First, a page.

Note the complete removal of water and methanol from the butylene oxide-rich bottom stream 8. Moreover, note that almost 99% of the acetone is also recovered in the overhead stream. About 80% of the methyl acetate is recovered in overhead stream 7.
The bottom stream 8, containing butylene oxides, solvent and heavies passes to butylene oxide/solvent column 30 through line 9.
The overhead vapor 7 from column 10 is condensed (not shown) and the condensate is introduced into decanter 15. In decanter 15, the condensate separates to form two liquid phases: an aqueous phase and a solvent phase. The aqueous phase is withdrawn from decanter 15 through line 17 as waste. The solvent phase is withdrawn through line 19 and passes to solvent recovery column 20. If desired, a portion of the solvent phase may be returned directly to column 10 through line 18.
In another embodiment not shown in the FIGURE, water may be added to condensate 7 in a mixing zone prior to decanter 15 in order to enhance the separation and recovery of water-soluble impurities.
In addition to separating about 80% of the water-soluble impurities present in overhead stream 7, decanter 15 affords the opportunity to recover any butylene oxides which may be carried overhead from column 10 in the solvent phase 19.
Solvent phase 19 is fractionated in solvent recovery column 20 to separate an overhead stream 23 comprising methanol and acetone and a bottoms stream 26 which contains essentially all of the solvent in stream 19 and which is essentially free of impurities. The overhead stream 23 is purged from the process and the bottoms solvent stream 26 is introduced with extractive distillation column bottoms 8 through line 9 to butylene oxide/solvent column 30.
The purpose of column 30 is to separate (by fractionation) a bottom stream 33 comprising solvent and an overhead stream 37 comprising butylene oxide isomers. Typical compositions of these fractions is indicated in Table II. More than 98.5% of the 1,2-butylene oxide in feed stream 9 is recovered overhead.
The bottoms solvent stream 33 is cooled and recycled to the top of extractive distillation column 10. Make-up solvent (i.e., n-octane) may be added to line 34 as required. Small portions of solvent stream 33 are intermittently purged from the process through line 34 to control build-up of glycol and heavies in the system. A suitable method for minimizing salt losses as a result of this purge is to add the purged stream 34 to decanter 15 wherein glycol and heavies are removed in the aqueous phase 17.
The overhead stream 37 from column 30 is introduced to epoxidate column 40 wherein 1,2-butylene oxide is separated from its isomers. The isomers and remaining methyl acetate are removed in overhead stream 42 and 1,2-butylene oxide is recovered in bottoms stream 48. The efficiency of impurity removal in column 40 is greater than 96% and the recovery rate of 1,2-butylene oxide from the feed 37 is about 99%.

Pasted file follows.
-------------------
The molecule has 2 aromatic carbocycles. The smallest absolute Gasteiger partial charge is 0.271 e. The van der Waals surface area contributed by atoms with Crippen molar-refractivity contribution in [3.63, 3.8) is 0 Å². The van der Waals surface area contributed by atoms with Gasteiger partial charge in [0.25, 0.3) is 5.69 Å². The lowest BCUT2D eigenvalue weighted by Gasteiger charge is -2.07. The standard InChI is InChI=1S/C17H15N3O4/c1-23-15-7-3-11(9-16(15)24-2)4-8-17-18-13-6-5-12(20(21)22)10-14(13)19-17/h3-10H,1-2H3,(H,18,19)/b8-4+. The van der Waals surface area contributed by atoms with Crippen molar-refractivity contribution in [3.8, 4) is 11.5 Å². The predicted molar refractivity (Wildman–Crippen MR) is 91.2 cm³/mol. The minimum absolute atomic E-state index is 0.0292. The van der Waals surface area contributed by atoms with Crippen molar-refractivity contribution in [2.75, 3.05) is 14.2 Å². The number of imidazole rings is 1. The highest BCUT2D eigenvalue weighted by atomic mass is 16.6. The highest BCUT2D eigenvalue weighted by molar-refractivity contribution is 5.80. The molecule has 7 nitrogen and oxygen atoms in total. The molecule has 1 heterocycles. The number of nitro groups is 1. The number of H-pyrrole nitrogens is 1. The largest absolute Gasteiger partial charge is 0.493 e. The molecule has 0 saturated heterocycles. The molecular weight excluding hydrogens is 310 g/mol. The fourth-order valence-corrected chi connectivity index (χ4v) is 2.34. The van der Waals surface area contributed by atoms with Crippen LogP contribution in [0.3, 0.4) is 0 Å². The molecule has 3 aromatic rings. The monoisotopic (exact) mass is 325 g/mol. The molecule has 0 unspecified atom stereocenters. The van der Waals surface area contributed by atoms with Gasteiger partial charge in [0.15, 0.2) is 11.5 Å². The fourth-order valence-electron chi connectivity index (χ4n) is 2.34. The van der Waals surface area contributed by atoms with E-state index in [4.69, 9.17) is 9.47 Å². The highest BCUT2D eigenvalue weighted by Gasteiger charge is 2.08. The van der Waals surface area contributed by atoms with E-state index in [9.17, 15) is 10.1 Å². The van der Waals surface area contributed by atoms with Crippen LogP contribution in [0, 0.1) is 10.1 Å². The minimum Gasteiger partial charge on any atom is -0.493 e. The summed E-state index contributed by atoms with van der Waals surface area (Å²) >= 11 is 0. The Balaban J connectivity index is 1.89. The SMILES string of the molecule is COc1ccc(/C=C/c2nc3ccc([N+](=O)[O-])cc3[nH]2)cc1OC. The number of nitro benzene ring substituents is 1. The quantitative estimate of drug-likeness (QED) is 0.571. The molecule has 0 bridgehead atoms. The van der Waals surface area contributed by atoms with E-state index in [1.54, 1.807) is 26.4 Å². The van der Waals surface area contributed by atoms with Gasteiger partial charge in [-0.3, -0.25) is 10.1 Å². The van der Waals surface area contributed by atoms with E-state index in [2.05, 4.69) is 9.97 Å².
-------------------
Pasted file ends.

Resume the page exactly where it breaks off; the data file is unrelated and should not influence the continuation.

The small amount of heavy impurities (e.g., ethyl acetate and methyl ethyl ketone) remaining in the bottoms 48 from epoxidate column 40 are removed through line 53 in heavies column 50. The distillate 55 is 99.8% pure 1,2-butylene oxide product.
Terminal vapor-liquid equilibrium data were obtained in an Othmer still at about atmospheric pressure for the binary system, acetone/1,2-butylene oxide. The still temperatures, liquid compositions and volatilities of acetone relative to 1,2-butylene oxide are shown in Table III.
TABLE III______________________________________ Liquid Composition RelativeTemperature ( (mole fraction acetone) Volatility______________________________________56.2 0.9917 1.160.9 0.1703 1.4______________________________________
Several solvent systems were tested to measure enhancement of the resulting acetone volatility relative to 1,2-butylene oxide. The systems tested were:
(a) 2-ethyl-1-hexanol/propylene glycol;
(b) 2-ethyl-1-hexanol/ethylene glycol;
(c) butyl acetate/propylene glycol;
Only n-octane was found to increase the volatility of acetone relative to 1,2-butylene oxide.
Vapor-liquid equilibrium data were obtained in an Othmer still at about atmospheric pressure for the ternary system-acetone; 1,2-butylene oxide; and n-octane. Volatilities of acetone relative to 1,2-butylene oxide are shown in Table IV.
TABLE IV______________________________________ Octane/1,2 BO (wt/wt) 7:1 26:1______________________________________Temperature 97.8 80.2Mole fraction acetonein liquid 0.01 0.03Relative Volatility(Acetone/1,2-BO) 3.1 2.4______________________________________